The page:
White Trillium,grandiflorum you are buying 12 white trillium grandiflorum, white trillium is a charming native woodland wildflower suitable for growing in shade gardens over most of the Central & Eastern United States. This charming wildflower brings inspiration and enchantment to the garden. Trillium plants have a simplistic elegance in three whorled leaves and large three-petaled white flower with slightly ruffled edges. The large flowers are 2" to 4" across and are white when they bloom in spring--early summer (Apr--Jun) often turning pink with age. three petals have. The contrasting foliage of ferns will help set off Trilliums showy flowers.
The large white trillium was adopted as the official wildflower of Ohio in 1987 and is found in each of Ohio's 88 counties. Other common names are snow trillium, great white trillium, large-flowered trillium, snow trillium, trille grandiflore , & white wake-robin. Trillium grandiflorum opens after Trillium erectum, when the two are found together.
The delightfully unusual flowers of White Trillium a harbinger of spring, they bloom in April & May and are found growing wild in the understory of rich deciduous or mixed coniferous-deciduous upland temperate forest of the Midwest and Eastern United States in moist shade in roadsides, floodplains, , ravines, along bluffs, and along rocky slopes in woods. Great white goes dormant with the heat of summer.
Trillium: Latin tres for three and lilium for lily
Trillium grandiflorum seeds need cold-warm-cold stratified and germinate at 21 C.
Mature plants have a single stem, a whorl of three leaves and a single large flower with three white petals. Flowers bloom for 2–3 weeks in the early spring (late April to mid-May), before forest canopy leaves appear, and are pollinated by bumblebees. The spring-blooming flowers of white trillium (Trillium grandiflorum) start out white and fade to pink as the flowers age. Trillium Plants can live for 25 years or longer and usually do not flower until they are several years old. Populations of white trilliums (Trillium grandiflorum) expand slowly, wild populations may be jeopardized in areas where they are heavily browsed by deer because the plants will die out after several years of repeated browsing.
Trillium grandiflorum is the showiest of the trilliums and is highly prized in Europe and Japan. White Trilliums grow from an underground rhizome, which often lies horizontally under the ground. Cultivation of trilliums is slow, requiring several years from seed to flowering. Ants, flies and beetles pollinate trillium flowers and seeds are dispersed over small distances often by ants. Chipmunks that take the fruit also help disperse seeds. Trillium seeds require consistently moist conditions to survive but can remain viable for many years provided they are in moist soil. Gardening with trilliums teaches the rewards of patience: after seeds germinate roots grow the first year, a single seed leaf the second and the first true leaf the third year. The familiar three-whorled leaves often do not develop until the forth or fifth year and may require 2 or 3 more years to bloom. Trilliums are long-lived, spreading slowly and taking several years to form a significant clump. Do not remove old flowers but let the seeds develop; ants will disperse them around your garden to start new clumps. Great white trillium grows 8 to12 inches tall, and over several years can become a patch up to 18 inches in width. Trilliums are poor competitors, do not to plant aggressive plants nearby.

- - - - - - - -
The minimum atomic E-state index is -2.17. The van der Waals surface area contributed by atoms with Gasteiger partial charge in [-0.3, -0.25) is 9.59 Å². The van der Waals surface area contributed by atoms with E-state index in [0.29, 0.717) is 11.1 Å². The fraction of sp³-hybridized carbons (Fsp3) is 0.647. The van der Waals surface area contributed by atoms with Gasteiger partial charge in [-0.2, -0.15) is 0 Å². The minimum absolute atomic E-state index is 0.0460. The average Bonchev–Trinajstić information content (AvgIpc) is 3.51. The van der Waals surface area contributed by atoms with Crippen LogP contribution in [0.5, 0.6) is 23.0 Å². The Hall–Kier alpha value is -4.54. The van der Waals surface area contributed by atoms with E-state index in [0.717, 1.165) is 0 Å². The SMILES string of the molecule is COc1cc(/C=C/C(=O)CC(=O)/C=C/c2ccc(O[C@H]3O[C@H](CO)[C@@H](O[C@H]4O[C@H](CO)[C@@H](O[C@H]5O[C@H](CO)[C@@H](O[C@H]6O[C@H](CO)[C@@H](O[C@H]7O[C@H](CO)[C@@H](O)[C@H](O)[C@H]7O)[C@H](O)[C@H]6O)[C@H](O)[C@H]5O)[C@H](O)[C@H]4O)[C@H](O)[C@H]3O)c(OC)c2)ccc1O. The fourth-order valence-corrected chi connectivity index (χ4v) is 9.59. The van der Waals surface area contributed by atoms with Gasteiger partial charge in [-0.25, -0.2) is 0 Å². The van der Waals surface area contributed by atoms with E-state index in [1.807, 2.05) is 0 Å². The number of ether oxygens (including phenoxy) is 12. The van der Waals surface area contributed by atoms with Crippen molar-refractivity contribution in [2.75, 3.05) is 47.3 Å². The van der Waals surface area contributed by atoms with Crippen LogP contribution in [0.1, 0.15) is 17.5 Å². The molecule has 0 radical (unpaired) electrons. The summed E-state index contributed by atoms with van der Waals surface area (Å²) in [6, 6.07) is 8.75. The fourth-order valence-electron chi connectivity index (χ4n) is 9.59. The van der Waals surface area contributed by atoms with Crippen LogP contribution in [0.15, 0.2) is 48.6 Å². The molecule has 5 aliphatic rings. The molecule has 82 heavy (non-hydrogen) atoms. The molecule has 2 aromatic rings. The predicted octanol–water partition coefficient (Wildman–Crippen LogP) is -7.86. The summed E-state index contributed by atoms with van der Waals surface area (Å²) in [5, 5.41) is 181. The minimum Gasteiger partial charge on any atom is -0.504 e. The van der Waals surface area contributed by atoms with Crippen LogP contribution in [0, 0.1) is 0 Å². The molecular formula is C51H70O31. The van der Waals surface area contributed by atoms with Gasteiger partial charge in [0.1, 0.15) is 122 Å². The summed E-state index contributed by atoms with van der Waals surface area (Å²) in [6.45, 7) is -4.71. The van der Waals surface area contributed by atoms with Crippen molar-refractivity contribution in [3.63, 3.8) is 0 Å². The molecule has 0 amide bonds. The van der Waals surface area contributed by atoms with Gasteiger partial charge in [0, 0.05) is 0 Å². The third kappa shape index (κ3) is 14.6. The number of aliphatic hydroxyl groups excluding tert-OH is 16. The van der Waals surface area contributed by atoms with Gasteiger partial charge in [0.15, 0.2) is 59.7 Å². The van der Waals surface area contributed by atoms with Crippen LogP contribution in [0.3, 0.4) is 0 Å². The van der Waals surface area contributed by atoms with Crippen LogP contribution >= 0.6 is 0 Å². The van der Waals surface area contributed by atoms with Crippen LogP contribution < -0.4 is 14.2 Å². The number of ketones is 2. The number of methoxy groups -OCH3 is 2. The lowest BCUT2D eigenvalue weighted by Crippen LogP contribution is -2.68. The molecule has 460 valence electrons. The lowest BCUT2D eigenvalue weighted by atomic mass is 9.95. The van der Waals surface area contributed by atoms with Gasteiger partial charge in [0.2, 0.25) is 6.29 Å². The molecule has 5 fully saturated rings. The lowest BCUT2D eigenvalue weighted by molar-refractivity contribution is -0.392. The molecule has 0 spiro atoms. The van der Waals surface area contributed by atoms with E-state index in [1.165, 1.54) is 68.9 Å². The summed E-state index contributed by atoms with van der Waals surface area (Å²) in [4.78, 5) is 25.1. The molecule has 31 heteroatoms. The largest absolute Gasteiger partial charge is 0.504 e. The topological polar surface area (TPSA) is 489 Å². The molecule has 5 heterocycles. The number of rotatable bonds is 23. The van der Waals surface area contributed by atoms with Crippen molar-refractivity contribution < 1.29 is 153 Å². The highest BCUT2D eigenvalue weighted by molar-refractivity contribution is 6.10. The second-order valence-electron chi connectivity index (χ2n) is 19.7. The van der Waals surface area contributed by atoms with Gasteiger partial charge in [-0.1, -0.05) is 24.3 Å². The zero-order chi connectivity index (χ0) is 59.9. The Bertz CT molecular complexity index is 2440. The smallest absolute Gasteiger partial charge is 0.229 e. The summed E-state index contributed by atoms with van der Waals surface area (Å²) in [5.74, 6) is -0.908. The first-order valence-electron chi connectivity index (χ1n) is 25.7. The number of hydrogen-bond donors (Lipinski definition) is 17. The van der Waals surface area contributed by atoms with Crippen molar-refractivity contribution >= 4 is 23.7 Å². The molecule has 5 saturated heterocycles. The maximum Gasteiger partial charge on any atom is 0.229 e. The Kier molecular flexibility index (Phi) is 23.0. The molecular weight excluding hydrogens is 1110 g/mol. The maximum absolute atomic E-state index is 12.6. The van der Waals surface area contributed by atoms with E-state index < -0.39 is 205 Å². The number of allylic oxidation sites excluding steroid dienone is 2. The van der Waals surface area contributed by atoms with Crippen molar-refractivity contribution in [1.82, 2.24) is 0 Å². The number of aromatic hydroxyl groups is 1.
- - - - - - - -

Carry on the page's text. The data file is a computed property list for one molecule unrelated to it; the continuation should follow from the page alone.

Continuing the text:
White Trillium grandiflorum and purple Trillium recurvatum require fertile, humus-rich, well-drained soil and grow best in areas with morning sun and afternoon shade or the bright shade beneath deciduous trees or very tall conifers. In hot afternoon sun their foliage burns and in heavy shade they will not flower well. Trilliums are sensitive to light and full sun exposure is detrimental. For this reason, selective lumber harvesting will not destroy a trillium colony, but clear-cutting will. Trillium flowers are a favorite source of food for deer, and repeated grazing over several years will kill the plants.
Picking a trillium flower does not necessarily kill the plant but damage will result if the green leaves are taken as well. The green leaves are needed for photosynthesis and if picked will not re-grow until the following year and this may not happen at all depending on the size of the rhizome